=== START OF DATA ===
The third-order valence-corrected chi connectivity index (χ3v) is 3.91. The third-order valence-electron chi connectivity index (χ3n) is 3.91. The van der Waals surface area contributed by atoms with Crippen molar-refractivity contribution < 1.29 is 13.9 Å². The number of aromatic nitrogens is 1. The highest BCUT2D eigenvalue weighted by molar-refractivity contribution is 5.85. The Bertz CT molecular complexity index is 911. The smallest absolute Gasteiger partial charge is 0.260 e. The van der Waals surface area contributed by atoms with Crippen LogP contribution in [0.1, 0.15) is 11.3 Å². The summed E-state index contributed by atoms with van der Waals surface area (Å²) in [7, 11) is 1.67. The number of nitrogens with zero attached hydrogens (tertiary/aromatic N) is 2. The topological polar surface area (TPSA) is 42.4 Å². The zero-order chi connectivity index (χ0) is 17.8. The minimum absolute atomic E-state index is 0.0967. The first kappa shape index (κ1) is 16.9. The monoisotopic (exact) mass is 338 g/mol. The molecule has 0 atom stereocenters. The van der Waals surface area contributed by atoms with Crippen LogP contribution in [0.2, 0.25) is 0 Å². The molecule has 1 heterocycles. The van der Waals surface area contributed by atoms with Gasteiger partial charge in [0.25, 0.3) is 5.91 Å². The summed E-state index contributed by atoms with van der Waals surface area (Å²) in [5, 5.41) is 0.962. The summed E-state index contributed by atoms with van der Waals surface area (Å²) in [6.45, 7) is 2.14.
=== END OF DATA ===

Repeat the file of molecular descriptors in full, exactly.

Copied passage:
The third-order valence-corrected chi connectivity index (χ3v) is 3.91. The third-order valence-electron chi connectivity index (χ3n) is 3.91. The van der Waals surface area contributed by atoms with Crippen molar-refractivity contribution < 1.29 is 13.9 Å². The number of aromatic nitrogens is 1. The highest BCUT2D eigenvalue weighted by molar-refractivity contribution is 5.85. The Bertz CT molecular complexity index is 911. The smallest absolute Gasteiger partial charge is 0.260 e. The van der Waals surface area contributed by atoms with Crippen LogP contribution in [0.1, 0.15) is 11.3 Å². The summed E-state index contributed by atoms with van der Waals surface area (Å²) in [7, 11) is 1.67. The number of nitrogens with zero attached hydrogens (tertiary/aromatic N) is 2. The topological polar surface area (TPSA) is 42.4 Å². The zero-order chi connectivity index (χ0) is 17.8. The minimum absolute atomic E-state index is 0.0967. The first kappa shape index (κ1) is 16.9. The monoisotopic (exact) mass is 338 g/mol. The molecule has 0 atom stereocenters. The van der Waals surface area contributed by atoms with Crippen LogP contribution in [0.2, 0.25) is 0 Å². The molecule has 1 heterocycles. The van der Waals surface area contributed by atoms with Gasteiger partial charge in [0.25, 0.3) is 5.91 Å². The summed E-state index contributed by atoms with van der Waals surface area (Å²) in [5, 5.41) is 0.962. The summed E-state index contributed by atoms with van der Waals surface area (Å²) in [6.45, 7) is 2.14.